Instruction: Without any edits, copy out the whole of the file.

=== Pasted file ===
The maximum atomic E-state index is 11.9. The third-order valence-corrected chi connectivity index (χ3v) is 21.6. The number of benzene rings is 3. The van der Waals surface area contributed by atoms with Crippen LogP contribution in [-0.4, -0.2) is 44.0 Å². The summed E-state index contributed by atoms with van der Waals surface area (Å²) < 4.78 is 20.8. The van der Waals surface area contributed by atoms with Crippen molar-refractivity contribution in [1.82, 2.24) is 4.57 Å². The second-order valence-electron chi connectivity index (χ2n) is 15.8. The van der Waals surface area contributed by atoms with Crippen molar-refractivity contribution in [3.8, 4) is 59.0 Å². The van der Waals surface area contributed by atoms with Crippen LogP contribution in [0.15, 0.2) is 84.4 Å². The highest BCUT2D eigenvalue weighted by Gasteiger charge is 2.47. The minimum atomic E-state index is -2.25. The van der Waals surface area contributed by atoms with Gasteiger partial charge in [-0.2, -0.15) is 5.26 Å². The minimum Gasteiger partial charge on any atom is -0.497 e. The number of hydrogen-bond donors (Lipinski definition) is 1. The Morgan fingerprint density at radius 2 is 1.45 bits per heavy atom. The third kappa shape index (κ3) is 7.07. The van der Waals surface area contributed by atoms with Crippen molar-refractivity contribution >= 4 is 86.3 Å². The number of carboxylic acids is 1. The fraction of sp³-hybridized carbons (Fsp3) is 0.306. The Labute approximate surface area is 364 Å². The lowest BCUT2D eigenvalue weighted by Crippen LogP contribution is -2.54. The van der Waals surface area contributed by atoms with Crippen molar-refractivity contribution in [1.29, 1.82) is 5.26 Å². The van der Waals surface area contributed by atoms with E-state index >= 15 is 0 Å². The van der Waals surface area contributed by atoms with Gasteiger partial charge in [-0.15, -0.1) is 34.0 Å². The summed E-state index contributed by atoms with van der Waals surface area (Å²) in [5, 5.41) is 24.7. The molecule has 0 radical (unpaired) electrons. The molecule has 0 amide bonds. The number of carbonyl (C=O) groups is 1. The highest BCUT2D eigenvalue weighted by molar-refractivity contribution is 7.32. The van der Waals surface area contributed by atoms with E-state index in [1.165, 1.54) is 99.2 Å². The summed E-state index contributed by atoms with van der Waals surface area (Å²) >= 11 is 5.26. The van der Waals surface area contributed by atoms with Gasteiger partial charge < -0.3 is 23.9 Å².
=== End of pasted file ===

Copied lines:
The maximum atomic E-state index is 11.9. The third-order valence-corrected chi connectivity index (χ3v) is 21.6. The number of benzene rings is 3. The van der Waals surface area contributed by atoms with Crippen LogP contribution in [-0.4, -0.2) is 44.0 Å². The summed E-state index contributed by atoms with van der Waals surface area (Å²) < 4.78 is 20.8. The van der Waals surface area contributed by atoms with Crippen molar-refractivity contribution in [1.82, 2.24) is 4.57 Å². The second-order valence-electron chi connectivity index (χ2n) is 15.8. The van der Waals surface area contributed by atoms with Crippen molar-refractivity contribution in [3.8, 4) is 59.0 Å². The van der Waals surface area contributed by atoms with Crippen LogP contribution in [0.15, 0.2) is 84.4 Å². The highest BCUT2D eigenvalue weighted by Gasteiger charge is 2.47. The minimum atomic E-state index is -2.25. The van der Waals surface area contributed by atoms with Gasteiger partial charge in [-0.2, -0.15) is 5.26 Å². The minimum Gasteiger partial charge on any atom is -0.497 e. The number of hydrogen-bond donors (Lipinski definition) is 1. The Morgan fingerprint density at radius 2 is 1.45 bits per heavy atom. The third kappa shape index (κ3) is 7.07. The van der Waals surface area contributed by atoms with Crippen molar-refractivity contribution >= 4 is 86.3 Å². The number of carboxylic acids is 1. The fraction of sp³-hybridized carbons (Fsp3) is 0.306. The Labute approximate surface area is 364 Å². The lowest BCUT2D eigenvalue weighted by Crippen LogP contribution is -2.54. The van der Waals surface area contributed by atoms with Crippen molar-refractivity contribution in [1.29, 1.82) is 5.26 Å². The van der Waals surface area contributed by atoms with E-state index >= 15 is 0 Å². The van der Waals surface area contributed by atoms with Gasteiger partial charge in [-0.15, -0.1) is 34.0 Å². The summed E-state index contributed by atoms with van der Waals surface area (Å²) in [5, 5.41) is 24.7. The molecule has 0 radical (unpaired) electrons. The molecule has 0 amide bonds. The number of carbonyl (C=O) groups is 1. The highest BCUT2D eigenvalue weighted by molar-refractivity contribution is 7.32. The van der Waals surface area contributed by atoms with E-state index in [1.165, 1.54) is 99.2 Å². The summed E-state index contributed by atoms with van der Waals surface area (Å²) >= 11 is 5.26. The van der Waals surface area contributed by atoms with Gasteiger partial charge < -0.3 is 23.9 Å².